The Greencards,
(Dualtone, 2007)

From time to time, I see the Greencards called a "bluegrass" band. The b-word is so often burbled by people who don't know what they're talking about that I suppose this shouldn't rise even to the level of passing irritation. Still, I'll say it anyway: the Greencards are not a bluegrass band, damn it.

Not that bluegrass isn't one of a range of influences from which this two-thirds-acoustic, string trio draws. Now on their third album, the Greencards, who will make you think of a laid-back version of the Duhks (which is to say minus the rock and Third World rhythms), are sufficiently eclectic as to be effectively genreless. To my ears "genreless" is usually a polite way of saying "directionless." This group, however, has a palpable confidence -- or perhaps sheer youthful brashness -- which affords its music a measure of strength and character even when, on more than a couple of occasions, the sound verges on lounge lizard, or maybe Norah Jones.

The band did not come by its name casually. Though the Greencards work out of Austin, none of the three is American. Fiddler/cellist Eamon McLoughlin is English, and multi-stringed-instrumentalist Warner and electric-bass player Carol Young are Australian. Young, who has an affecting, mood-intense voice, performs most of the lead vocals; I might note, too, that from the limited evidence here, McLoughlin is another impressive singer. They're joined on this recording, cut in a Nashville studio, by an assortment of Music City's most creatively appealing, among them vocalist Andrea Zonn and acoustic-guitar wizard Bryan Sutton.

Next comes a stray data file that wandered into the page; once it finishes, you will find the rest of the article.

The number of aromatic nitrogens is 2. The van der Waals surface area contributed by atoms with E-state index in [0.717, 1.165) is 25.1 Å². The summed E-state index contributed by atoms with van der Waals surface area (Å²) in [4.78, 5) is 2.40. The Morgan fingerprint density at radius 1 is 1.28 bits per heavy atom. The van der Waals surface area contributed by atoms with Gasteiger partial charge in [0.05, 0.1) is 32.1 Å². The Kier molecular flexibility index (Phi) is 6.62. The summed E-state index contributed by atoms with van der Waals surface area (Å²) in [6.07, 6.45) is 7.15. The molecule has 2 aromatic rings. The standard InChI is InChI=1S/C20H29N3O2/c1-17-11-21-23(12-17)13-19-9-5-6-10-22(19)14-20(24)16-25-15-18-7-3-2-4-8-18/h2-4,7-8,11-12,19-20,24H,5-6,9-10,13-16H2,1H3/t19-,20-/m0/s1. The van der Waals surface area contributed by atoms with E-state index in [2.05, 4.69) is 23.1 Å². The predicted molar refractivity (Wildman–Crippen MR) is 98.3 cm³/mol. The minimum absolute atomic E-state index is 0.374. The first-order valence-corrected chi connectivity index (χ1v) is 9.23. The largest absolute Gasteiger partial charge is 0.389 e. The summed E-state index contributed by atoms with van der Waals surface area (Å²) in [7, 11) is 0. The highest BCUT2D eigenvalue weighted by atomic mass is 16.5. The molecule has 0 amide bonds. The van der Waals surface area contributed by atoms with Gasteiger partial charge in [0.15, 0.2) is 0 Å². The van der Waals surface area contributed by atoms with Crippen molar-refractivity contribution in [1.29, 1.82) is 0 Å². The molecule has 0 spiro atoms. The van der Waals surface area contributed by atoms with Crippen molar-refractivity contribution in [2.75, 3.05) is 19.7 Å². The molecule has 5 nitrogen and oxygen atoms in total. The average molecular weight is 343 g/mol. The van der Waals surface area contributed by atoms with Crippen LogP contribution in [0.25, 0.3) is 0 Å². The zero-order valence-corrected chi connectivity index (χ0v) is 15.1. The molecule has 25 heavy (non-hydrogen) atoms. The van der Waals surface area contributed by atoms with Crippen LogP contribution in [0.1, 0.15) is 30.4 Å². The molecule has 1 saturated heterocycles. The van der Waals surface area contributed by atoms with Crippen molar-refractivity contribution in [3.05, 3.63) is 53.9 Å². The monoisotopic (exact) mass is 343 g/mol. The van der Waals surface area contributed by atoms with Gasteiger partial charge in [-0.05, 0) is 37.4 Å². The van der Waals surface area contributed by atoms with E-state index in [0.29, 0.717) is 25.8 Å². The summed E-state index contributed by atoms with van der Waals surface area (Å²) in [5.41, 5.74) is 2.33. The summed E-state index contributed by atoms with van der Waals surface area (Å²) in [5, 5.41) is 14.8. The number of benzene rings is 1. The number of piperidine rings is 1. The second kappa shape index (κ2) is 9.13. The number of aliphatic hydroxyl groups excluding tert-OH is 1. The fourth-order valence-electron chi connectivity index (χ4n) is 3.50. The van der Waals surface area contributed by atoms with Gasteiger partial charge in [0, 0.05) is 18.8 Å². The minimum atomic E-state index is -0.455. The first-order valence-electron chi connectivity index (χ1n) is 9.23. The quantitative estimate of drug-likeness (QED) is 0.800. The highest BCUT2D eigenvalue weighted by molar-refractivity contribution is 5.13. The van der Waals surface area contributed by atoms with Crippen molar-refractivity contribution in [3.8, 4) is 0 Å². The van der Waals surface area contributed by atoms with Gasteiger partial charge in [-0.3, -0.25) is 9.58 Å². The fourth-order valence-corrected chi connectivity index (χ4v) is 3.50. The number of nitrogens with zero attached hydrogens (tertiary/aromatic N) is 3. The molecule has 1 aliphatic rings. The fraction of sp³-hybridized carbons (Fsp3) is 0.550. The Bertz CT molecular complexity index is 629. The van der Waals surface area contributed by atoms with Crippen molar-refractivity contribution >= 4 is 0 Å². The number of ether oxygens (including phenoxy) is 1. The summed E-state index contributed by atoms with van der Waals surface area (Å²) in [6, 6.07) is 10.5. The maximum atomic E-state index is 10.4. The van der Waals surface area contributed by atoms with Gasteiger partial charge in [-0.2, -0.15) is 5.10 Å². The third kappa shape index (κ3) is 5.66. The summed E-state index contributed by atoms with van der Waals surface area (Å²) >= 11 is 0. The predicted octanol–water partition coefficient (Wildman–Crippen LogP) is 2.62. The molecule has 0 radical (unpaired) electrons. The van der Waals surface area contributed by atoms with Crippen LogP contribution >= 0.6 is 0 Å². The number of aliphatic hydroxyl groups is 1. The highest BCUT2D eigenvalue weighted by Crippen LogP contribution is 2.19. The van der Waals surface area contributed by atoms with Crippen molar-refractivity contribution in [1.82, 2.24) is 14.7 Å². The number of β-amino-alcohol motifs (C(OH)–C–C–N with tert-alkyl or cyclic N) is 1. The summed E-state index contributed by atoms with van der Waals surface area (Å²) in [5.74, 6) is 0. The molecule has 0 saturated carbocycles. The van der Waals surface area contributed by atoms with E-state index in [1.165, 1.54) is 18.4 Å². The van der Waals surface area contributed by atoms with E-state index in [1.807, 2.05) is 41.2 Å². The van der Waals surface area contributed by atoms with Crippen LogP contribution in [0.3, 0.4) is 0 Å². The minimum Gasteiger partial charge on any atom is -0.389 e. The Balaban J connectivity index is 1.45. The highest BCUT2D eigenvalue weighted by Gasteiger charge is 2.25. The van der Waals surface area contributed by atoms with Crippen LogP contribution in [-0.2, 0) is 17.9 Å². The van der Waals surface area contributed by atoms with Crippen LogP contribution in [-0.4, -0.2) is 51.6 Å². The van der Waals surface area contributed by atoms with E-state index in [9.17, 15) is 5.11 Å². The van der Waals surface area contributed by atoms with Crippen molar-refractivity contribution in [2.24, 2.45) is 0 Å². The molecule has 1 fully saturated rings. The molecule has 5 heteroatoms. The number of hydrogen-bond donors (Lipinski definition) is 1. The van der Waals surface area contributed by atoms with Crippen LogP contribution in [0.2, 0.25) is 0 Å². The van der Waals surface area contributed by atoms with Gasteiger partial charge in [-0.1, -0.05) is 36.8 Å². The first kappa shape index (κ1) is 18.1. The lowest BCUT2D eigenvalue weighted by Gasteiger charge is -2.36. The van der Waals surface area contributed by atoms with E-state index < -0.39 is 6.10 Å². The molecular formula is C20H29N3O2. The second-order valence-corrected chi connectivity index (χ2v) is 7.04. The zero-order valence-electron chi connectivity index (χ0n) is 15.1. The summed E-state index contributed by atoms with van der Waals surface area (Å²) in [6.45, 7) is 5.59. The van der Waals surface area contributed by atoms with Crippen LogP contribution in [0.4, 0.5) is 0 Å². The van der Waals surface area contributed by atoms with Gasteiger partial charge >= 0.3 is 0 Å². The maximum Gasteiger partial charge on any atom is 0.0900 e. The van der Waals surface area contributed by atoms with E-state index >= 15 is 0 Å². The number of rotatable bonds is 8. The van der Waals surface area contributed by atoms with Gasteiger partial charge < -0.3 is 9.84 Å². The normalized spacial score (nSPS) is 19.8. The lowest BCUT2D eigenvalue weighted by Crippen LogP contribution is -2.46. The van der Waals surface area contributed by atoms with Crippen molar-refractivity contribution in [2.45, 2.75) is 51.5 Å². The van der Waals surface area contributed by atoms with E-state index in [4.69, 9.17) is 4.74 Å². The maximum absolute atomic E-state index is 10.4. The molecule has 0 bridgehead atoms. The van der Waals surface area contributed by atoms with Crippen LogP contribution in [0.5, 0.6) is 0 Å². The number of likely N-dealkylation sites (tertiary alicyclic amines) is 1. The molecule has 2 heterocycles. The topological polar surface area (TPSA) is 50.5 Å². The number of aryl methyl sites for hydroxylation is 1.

Inevitably, I am attracted to the more rooted tunes (a distinct minority), such as "When I Was in Love with You" (an adaptation of an A.E. Housman poem with echoes of British folk song via Fairport Convention) and Warner, Young and Ronnie Bowman's -- yes -- bluegrass-like "Who Knows?" (with its echoes of Peter Rowan's "Walls of Time"). On the other hand, the one pure bluegrass cut, Warner and Jerry Salley's "Lonesome Side of Town," is not only a genre exercise but something of a generic one.

Depending on your taste, you're almost certain to find something here that pleases you. (Besides the above-stated, for me it's the closing piece, Warner's sprightly, Irish-flavored instrumental "Mucky the Duck.") But if taste and talent are in abundance all over Viridian, one wishes that such were employed to more consistently wakeful effect. Some of this feels like the musical equivalent of sleepwalking. Maybe the answer is simple: more consistently interesting material next time.

by Jerome Clark
24 March 2007

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